The story is simple, the narrative is radical, and the dialogue is on another planet. Higgins is up there with Tarantino as one of the all-time masters of character dialogue. I would love to see this as a play. It would absolutely murder on the stage. The book is populated with criminals and hanger-on's and it would be easy for them to slip into cliche, but each guy has such a unique and singular voice. These guys like to talk and they talk a lot. It's almost like eavesdropping in a bar and over...more
[Redacted]
George Higgins wrote books in which the entirety of the plot seemed to take place through dialog. Cogan's Trade is another example. All dialog all the time. Great walls of it on each page. This works for Higgins as for few others. Higgins was, along with Elmore Leonard, one of the greats at writing crisp, streetwise dialog.

When this works, it really works well (see The Friends of Eddie Coyle) In Cogan's trade it works, but not as well. I liked the book well enough but not as much as Eddie Coyle...more
Allan MacDonell
I only became motivated to read Boston underbelly writer George V. Higgins because a reviewer of the Brad Pitt movie Killing Them Softly couldn’t in good conscience fully recommend the film. But the critic dropped the Elmore Leonard name while lavishing good-faith praise on Higgins, the author of Cogan’s Trade, the book upon which the movie is based. Cogan’s Trade—the first of six or seven Higgins novels I hope to read—is a brutal pleasure, and the half dozen or so killings and beatings are the...more
Sam Quixote
Johnny Amato has a plan: he's going to hire a couple guys to knock over a mob poker game run by Markie Trattman. Trattman went to prison for 5 years after knocking over a different mob poker game and Amato figures that if his guys go in and do it, Trattman will get the blame again and Amato will be home free with the cash. But when the robbery goes as planned, the mob calls in its most ruthless enforcer - Jackie Cogan - who is determined to find the culprits and send a message to anyone thinking...more
Anna
At first, I didn't think I wanted to like this book: from the get-go, you find that the book consists of dialogue between two characters (three characters at most) in each chapter. Though this book was published first, this set-up had reminded me of Pulp Fiction when John Travolta and Samuel L. Jackson would have conversations before a big gun blow out. Between each chapter, the reader is to assume that an event has occurred where characters have found something out. Of course, this is a crime n...more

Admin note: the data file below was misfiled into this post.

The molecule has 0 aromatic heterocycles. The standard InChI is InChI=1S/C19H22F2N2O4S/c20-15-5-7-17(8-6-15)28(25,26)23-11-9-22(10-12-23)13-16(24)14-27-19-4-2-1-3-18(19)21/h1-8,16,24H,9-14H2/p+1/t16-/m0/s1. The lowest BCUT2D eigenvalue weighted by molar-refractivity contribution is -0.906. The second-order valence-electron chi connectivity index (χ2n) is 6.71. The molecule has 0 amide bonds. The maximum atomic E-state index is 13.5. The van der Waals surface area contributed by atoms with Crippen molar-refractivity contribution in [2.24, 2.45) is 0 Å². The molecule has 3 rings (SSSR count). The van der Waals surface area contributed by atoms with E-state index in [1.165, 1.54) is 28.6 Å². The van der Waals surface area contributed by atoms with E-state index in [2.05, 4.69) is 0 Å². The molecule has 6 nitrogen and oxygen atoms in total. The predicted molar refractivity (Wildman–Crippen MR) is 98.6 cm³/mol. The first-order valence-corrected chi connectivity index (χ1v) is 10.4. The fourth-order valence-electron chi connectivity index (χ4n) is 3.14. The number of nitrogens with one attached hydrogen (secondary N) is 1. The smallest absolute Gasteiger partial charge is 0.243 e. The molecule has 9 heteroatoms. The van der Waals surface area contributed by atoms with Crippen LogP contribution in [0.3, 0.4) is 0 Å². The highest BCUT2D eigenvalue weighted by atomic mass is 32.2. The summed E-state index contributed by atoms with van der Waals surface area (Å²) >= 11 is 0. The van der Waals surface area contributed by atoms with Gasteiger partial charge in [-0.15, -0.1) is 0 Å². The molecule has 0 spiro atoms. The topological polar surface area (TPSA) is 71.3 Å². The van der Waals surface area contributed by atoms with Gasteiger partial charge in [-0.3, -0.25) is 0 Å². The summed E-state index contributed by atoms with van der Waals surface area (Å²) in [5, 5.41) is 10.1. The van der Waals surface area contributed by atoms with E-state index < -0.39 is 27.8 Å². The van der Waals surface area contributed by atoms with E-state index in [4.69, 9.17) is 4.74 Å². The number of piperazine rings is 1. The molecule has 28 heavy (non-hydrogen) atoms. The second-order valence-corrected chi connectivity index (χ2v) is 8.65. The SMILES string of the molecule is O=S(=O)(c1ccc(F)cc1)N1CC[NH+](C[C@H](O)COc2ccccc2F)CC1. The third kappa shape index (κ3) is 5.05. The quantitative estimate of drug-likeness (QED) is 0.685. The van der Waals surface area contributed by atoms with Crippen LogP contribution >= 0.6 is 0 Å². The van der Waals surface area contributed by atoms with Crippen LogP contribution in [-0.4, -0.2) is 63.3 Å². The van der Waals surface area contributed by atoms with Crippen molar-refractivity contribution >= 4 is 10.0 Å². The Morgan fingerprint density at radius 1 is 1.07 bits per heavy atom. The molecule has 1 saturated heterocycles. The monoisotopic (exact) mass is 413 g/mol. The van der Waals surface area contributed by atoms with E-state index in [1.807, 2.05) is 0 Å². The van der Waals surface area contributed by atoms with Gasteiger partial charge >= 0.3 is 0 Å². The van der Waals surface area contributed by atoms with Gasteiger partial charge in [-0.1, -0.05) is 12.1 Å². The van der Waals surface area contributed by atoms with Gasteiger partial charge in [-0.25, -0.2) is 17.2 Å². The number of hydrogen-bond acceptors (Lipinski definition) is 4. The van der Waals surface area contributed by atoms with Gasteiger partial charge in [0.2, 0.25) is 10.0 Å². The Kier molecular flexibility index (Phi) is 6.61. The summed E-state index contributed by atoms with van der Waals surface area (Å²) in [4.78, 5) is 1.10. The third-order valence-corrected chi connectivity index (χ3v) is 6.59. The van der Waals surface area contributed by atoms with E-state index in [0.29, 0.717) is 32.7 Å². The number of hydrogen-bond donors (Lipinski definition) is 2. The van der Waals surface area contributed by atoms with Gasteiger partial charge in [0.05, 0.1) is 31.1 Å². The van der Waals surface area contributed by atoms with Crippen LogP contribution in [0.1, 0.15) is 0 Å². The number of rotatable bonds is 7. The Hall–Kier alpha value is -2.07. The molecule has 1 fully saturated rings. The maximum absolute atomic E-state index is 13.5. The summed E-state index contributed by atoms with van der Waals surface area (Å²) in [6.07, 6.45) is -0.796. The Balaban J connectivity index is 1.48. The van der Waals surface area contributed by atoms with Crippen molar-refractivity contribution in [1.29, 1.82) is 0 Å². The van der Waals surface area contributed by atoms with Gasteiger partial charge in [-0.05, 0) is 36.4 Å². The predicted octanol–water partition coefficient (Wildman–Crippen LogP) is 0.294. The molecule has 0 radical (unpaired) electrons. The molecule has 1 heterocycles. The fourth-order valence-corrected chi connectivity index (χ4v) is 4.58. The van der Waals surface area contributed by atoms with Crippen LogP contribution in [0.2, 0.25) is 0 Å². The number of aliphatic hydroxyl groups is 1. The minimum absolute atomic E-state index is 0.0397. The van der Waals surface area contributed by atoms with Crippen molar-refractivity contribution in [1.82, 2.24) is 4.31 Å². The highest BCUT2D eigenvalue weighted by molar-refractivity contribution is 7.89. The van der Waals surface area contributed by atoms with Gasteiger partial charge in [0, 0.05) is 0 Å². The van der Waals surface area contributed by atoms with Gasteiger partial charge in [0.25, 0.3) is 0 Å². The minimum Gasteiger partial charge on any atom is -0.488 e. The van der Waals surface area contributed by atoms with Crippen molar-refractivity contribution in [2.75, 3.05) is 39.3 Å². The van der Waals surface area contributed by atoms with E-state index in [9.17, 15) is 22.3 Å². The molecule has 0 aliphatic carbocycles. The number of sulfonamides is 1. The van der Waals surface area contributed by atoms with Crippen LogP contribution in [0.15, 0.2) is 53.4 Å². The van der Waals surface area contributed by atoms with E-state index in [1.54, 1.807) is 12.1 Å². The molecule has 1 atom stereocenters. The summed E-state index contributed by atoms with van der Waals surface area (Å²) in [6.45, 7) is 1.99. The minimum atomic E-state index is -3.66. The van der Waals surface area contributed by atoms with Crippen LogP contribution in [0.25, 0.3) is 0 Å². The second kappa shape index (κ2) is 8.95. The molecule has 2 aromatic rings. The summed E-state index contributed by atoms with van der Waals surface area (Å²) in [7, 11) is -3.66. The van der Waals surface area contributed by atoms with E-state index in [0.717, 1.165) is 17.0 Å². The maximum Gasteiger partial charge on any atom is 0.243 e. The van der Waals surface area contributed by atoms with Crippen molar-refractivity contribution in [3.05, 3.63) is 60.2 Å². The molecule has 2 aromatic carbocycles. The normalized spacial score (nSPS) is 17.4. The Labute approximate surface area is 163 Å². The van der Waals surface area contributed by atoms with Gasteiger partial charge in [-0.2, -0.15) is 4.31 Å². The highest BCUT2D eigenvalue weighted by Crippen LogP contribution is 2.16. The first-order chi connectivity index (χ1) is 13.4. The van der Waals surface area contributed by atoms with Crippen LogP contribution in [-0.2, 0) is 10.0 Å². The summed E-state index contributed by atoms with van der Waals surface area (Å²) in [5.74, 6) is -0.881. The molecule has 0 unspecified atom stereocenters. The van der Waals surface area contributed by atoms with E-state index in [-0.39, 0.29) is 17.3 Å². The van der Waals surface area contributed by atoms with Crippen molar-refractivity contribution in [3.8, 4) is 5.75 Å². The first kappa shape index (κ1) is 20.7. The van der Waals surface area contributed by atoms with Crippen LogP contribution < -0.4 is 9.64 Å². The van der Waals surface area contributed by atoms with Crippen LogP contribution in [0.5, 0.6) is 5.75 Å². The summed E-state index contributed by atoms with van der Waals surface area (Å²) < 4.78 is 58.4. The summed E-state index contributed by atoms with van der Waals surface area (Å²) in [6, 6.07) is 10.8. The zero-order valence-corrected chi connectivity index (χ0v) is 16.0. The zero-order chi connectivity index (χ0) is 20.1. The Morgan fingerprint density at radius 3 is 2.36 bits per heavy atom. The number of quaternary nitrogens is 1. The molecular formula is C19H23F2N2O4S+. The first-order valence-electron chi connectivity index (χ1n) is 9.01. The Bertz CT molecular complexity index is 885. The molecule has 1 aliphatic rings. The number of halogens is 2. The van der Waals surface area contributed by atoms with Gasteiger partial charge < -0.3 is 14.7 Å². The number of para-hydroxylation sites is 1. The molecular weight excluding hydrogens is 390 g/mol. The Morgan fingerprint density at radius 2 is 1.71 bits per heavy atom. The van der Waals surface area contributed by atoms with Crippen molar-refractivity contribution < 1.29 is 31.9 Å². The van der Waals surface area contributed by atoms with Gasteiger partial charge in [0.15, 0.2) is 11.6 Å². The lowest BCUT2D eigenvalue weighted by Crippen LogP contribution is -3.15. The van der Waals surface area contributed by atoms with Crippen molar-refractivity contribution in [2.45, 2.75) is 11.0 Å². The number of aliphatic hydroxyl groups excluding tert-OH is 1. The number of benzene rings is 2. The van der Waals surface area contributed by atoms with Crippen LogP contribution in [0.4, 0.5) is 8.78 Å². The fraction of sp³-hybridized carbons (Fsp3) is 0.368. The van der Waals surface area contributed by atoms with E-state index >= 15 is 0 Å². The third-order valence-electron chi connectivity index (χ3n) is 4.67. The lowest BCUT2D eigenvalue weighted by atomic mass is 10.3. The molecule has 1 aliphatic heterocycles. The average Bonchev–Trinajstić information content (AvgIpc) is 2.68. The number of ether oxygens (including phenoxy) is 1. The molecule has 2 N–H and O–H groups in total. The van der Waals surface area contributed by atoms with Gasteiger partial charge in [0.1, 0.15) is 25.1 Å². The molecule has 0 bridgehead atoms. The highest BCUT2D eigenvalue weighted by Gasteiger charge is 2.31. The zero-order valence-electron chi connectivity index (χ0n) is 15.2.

Kenneth P.


In addition to being a spoiler, this review may contain graphic material.

What amazed me initially about this book, set in the 1970's, is how little actually takes place in the story itself. A high stakes card game gets ripped off for fifty grand. It will result in three guys getting whacked. That's about it. O yeah, one guy needs to be "talked" to. There is much speculation and endless discussion about talking to this guy. Eventually two brothers who are funny, colorful, violent and incredibly s...more
Paul Wilner
Nov 24, 2007 Paul Wilner rated it 5 of 5 stars  ·  review of another edition
Recommends it for: small time thieves


I Just re-read this (as I see others have) because of the new film adaptation, "Killing Them Softly,'' with Brad Pitt and the crew and I think it stands up fine. Very good, dialogue-driven, tough but realistic Botston crime scene narrative. Higgins at his best can make Elmore Leonard, for instance, seem more like Ronald Firbank (okay, that analogy may be a stretch but you get the point).

I think he's under-celebrated; some of his later work got self-indulgent. Not so good at marketing himself, I...more
Manel Ortiz
Higgins podría ser un excelente autor teatral ya que, al menos en este libro, se basa sobre todo en los diálogos, tanto para ir construyendo los personajes como para desarrollar la acción de los mismos. Con esa base, la adaptación cinematográfica estaba cantada. Creo haber leído en algún sitio que Tarantino se declaraba admirador de la prosa de Higgins y no me extraña, ya que es un mundo en el que los personajes de Tarantino encajarían a la perfección. Pero en este caso no ha sido Tarantino el q...more
Amy
I admit that I often discover books from films, and this was one of them. The film in question? Killing Them Softly. I was excited to read this book because the film is set in New Orleans, but the book is actually set in good ol' Boston. Inevitably, I read the entire book with a Boston accent--I mean, how can you not? It's a crime novel about the Boston underworld. And this is old school, so forget the technology. Just tough guys and guns. The characters' dialogues are hilarious and gritty, whic...more
Tom
The last time I read one of Higgins' books was about 25 years ago and reading this reminded of why it's been 25 years. His novels are extremely dialogue heavy to the extent that any progression in the narrative comes at a very slow pace. The dialogue is great, very gritty and hard-boiled but compared to similar types of author the pace of the story is pedestrian, more happens in a chapter in an Elmore Leonard book than a whole Higgins novel.
The scenario here is typical pulp fiction fare and I do...more
Jim